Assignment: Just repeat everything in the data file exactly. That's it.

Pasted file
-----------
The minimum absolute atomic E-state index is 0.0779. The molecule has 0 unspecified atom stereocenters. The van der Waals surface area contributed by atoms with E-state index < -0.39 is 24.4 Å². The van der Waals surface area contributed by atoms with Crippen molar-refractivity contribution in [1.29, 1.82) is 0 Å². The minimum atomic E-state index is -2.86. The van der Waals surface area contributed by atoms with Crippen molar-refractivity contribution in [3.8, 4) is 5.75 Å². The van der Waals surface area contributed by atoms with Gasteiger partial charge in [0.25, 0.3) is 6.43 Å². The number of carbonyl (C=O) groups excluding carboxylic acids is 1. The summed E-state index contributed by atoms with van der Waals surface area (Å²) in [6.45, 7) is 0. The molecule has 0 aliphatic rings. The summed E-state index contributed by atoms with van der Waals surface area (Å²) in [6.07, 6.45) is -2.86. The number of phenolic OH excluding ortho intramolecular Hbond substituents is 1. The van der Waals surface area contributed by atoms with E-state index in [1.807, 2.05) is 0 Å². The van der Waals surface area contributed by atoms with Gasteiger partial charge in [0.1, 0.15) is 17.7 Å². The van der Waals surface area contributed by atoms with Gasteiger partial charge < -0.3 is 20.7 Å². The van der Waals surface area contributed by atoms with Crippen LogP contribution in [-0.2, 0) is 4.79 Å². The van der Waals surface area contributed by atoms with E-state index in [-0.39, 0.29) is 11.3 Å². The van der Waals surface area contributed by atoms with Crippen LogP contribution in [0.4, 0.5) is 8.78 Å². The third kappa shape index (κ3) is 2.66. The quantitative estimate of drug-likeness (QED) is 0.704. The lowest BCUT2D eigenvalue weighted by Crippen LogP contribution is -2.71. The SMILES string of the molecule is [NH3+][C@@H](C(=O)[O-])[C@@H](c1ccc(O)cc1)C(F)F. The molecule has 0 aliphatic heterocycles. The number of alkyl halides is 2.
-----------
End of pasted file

The minimum absolute atomic E-state index is 0.0779. The molecule has 0 unspecified atom stereocenters. The van der Waals surface area contributed by atoms with E-state index < -0.39 is 24.4 Å². The van der Waals surface area contributed by atoms with Crippen molar-refractivity contribution in [1.29, 1.82) is 0 Å². The minimum atomic E-state index is -2.86. The van der Waals surface area contributed by atoms with Crippen molar-refractivity contribution in [3.8, 4) is 5.75 Å². The van der Waals surface area contributed by atoms with Gasteiger partial charge in [0.25, 0.3) is 6.43 Å². The number of carbonyl (C=O) groups excluding carboxylic acids is 1. The summed E-state index contributed by atoms with van der Waals surface area (Å²) in [6.45, 7) is 0. The molecule has 0 aliphatic rings. The summed E-state index contributed by atoms with van der Waals surface area (Å²) in [6.07, 6.45) is -2.86. The number of phenolic OH excluding ortho intramolecular Hbond substituents is 1. The van der Waals surface area contributed by atoms with E-state index in [1.807, 2.05) is 0 Å². The van der Waals surface area contributed by atoms with Gasteiger partial charge in [0.1, 0.15) is 17.7 Å². The van der Waals surface area contributed by atoms with Gasteiger partial charge < -0.3 is 20.7 Å². The van der Waals surface area contributed by atoms with Crippen LogP contribution in [-0.2, 0) is 4.79 Å². The van der Waals surface area contributed by atoms with E-state index in [-0.39, 0.29) is 11.3 Å². The van der Waals surface area contributed by atoms with Crippen LogP contribution in [0.4, 0.5) is 8.78 Å². The third kappa shape index (κ3) is 2.66. The quantitative estimate of drug-likeness (QED) is 0.704. The lowest BCUT2D eigenvalue weighted by Crippen LogP contribution is -2.71. The SMILES string of the molecule is [NH3+][C@@H](C(=O)[O-])[C@@H](c1ccc(O)cc1)C(F)F. The molecule has 0 aliphatic heterocycles. The number of alkyl halides is 2.